Adapted from Hiding in the Bathroom: An Introvert’s Roadmap to Getting Out There (When You’d Rather Stay Home) Copyright © 2017 by Morra Aarons-Mele. Published by Dey Street Books.
When my husband Nicco and I decided to get married, I wanted to go to the courthouse for a quick, private ceremony. As an introvert, being celebrated in a white dress wasn’t on my bucket list, and the financial strain and hoopla of a big ceremony made me feel overwhelmed.
My intended, however, had other ideas. He wanted a formal wedding with friends and family, flowers and party favors. He wore me down, and, while he pored over dinner menus, cakes, tablecloths, and card stock, I called him Bridezilla. Seven months after our legal marriage, I stood there in my big white gown, thinking, “It’s sad the bride gets all the attention. I wish Nicco could wear the dress.”
In the ten years since, the pattern continues. I like low-key, he likes high-octane. I want a nice quiet dinner, Nicco wants to invite friends and family. I want to be alone. He picks up the phone and calls people. He loves cocktail and dinner parties, and we have a rule: I’m allowed to leave any event after ninety minutes.
The same is true in our work life. Nicco is a super-connector. He’s energized when he’s around a lot of colleagues, and loves going out with new contacts. I, on the other hand, call myself a hermit entrepreneur. I avoid schmooze-fests and networking. I would rather be home with my kids and cats, with some soup on the stove. I have to say, sometimes I’m amazed we’re still married.
But, although we play out the routine of me being cranky and him pushing me out the door, watching my husband navigate social situations, forge business relationships, and take risks has illuminated possibilities I didn’t know existed. He has shown me that life is about building friendships and giving back, being open, and sometimes taking chances. Not only has this enriched my personal and intellectual life, it has helped me be a better entrepreneur.
Building strong networks and relationships that truly foster community can be difficult for introverts. Over time I learned how to be gregarious and social but connecting deeply never came naturally to me, because I also have social anxiety. I burned bridges, and missed opportunities to gain mentors.
But as I’ve watched Nicco cultivate meaningful friendships and develop professional connections, I’ve come to understand the value of close personal relationships as well as close professional relationships, and I’ve learned how to overcome my impulse to retreat. In truth, now I enjoy the many social events he drags me to, because I have adopted him as my model. And I’d argue that this isn’t only a useful tactic for an introvert: it’s an essential one.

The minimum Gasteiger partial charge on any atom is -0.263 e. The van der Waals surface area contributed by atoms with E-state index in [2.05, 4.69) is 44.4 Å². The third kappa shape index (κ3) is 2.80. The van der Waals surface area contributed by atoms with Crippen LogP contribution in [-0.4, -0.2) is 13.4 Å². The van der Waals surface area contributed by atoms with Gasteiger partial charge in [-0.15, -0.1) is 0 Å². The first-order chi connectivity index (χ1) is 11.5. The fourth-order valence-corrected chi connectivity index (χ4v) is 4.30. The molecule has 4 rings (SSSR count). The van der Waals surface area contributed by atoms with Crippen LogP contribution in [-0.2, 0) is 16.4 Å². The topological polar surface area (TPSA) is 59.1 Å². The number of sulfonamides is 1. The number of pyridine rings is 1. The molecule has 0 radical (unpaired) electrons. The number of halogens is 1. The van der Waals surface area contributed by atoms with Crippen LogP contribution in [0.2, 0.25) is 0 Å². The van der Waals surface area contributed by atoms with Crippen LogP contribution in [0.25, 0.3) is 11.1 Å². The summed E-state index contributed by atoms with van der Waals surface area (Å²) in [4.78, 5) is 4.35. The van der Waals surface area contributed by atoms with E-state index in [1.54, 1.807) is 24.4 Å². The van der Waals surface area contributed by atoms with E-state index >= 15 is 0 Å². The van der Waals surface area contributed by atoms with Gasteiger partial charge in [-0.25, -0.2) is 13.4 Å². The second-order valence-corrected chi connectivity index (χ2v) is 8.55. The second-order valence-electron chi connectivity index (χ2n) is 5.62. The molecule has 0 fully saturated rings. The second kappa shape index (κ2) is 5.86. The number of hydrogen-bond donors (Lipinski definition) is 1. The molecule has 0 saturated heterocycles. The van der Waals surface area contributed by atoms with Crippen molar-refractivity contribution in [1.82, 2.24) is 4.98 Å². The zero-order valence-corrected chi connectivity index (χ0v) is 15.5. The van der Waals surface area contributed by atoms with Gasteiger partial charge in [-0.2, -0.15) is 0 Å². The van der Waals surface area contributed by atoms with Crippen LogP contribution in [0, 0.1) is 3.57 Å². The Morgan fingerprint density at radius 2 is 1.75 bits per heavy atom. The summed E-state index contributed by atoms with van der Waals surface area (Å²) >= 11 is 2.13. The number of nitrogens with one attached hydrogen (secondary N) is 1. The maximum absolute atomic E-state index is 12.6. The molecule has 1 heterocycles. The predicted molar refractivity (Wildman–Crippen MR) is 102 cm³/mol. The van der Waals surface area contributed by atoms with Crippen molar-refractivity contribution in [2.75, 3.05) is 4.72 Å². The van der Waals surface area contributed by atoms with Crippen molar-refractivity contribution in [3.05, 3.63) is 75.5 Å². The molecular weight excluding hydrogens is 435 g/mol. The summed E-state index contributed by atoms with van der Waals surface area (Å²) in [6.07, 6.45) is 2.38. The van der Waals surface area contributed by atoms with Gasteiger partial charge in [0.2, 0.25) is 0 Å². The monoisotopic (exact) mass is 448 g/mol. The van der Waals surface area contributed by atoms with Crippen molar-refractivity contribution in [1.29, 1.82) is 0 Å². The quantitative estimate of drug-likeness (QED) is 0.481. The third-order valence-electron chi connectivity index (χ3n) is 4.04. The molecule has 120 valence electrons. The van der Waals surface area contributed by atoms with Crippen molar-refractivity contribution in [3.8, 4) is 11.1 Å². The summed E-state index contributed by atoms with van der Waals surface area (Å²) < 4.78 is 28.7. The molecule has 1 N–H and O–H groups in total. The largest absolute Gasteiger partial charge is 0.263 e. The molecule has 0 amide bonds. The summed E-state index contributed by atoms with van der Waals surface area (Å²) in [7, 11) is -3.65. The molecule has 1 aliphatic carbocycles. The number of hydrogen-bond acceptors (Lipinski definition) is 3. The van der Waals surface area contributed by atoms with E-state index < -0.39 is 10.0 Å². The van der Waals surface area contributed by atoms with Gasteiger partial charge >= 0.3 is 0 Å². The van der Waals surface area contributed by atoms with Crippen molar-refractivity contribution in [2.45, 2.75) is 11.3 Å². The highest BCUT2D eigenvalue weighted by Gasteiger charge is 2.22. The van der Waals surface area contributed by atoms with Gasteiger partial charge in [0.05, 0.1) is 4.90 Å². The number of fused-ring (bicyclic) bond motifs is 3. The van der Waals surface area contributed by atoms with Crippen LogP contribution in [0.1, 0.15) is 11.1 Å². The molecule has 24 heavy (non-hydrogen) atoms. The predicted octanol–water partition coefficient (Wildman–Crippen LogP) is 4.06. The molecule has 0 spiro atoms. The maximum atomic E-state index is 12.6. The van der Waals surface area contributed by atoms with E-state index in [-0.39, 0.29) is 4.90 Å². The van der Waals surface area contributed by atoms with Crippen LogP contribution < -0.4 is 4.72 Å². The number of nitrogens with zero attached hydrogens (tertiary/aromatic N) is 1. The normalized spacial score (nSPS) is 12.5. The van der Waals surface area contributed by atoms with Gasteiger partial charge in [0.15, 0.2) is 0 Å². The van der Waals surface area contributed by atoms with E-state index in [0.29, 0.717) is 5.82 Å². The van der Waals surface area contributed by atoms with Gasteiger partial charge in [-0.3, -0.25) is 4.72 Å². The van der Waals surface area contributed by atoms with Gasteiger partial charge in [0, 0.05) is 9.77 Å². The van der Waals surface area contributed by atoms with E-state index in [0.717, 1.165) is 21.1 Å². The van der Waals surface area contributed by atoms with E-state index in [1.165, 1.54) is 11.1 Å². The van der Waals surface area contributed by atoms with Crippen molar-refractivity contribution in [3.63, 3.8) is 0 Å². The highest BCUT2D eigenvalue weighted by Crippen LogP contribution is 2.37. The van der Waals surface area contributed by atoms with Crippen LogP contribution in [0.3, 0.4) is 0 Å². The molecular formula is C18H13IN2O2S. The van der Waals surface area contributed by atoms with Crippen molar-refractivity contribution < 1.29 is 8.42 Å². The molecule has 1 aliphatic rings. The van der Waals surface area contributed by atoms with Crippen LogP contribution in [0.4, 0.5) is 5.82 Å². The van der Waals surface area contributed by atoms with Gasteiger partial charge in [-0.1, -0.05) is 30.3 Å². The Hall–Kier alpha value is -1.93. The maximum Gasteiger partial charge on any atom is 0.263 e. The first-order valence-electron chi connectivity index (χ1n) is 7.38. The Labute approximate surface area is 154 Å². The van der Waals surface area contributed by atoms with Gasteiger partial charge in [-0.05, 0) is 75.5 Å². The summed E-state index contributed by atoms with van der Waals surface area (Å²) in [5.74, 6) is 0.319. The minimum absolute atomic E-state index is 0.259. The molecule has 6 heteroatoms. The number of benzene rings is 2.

Your adopted extrovert can be a great friend, a mentor, or a business partner. In my case, I always think of one of my earliest bosses, Betty Hudson. The only 6’2” cheerleader in the history of the University of Georgia, I’m sure, she was taller than me by an inch, but far more elegant and graceful. Betty had Ted Turner and half of the most powerful people in media on speed-dial, and she made you feel like her best friend within five minutes. She would walk into a room and crack a joke (often at her own expense), and everyone melted. I studied her like a book. And on a good day, I think she’d be proud of how I can work a room.
Your extrovert can be your publicist. Nicco talks me up to everyone he knows, bragging about my accomplishments and making introductions that intimidate me. I actually love to pitch, sell, and even talk about myself (who doesn’t?) but I can never figure out the opening. That’s where Nicco–and all extroverts–excel.
Your new extrovert friend is also your pipeline for opportunities. Leave a party or a community meeting, and you know they have the gossip and the news. At a party, where an introvert is still learning how to make small talk, an extrovert can find them a job.
But most important, they’re a source of support, because they know the drill. For instance, the day I attended the White House Summit on the State of Women was one of the most important of my life. I cheered and teared up as I watched heroes and role models from President Obama to Cecile Richards take the stage. But my palms were sweating with panic. There could be bombings, or shootings. My children were 3,000 miles away. In between Joe Biden and Oprah, I tried to rebook my flight home.
I called my husband for a pep talk, and went through my day and my goals. Hearing the words out of my own mouth made me feel more in control, more empowered. I told him to tell me to stay. And I stayed.
A marriage is made of many pieces. Some are romantic; many are practical. In the work sphere, Nicco is my teacher, and my inspiration. When I’m at a loss, I can ask myself, “What Would Nicco Do?” (I should get a bracelet.) And I have brought my own introvert model to the table, too. While Nicco introduces me to new people and opportunities, I temper his overly expansive tendencies. I nurture our domestic life, and Nicco encourages me to make my life bigger. Together, we can both be the life of the party.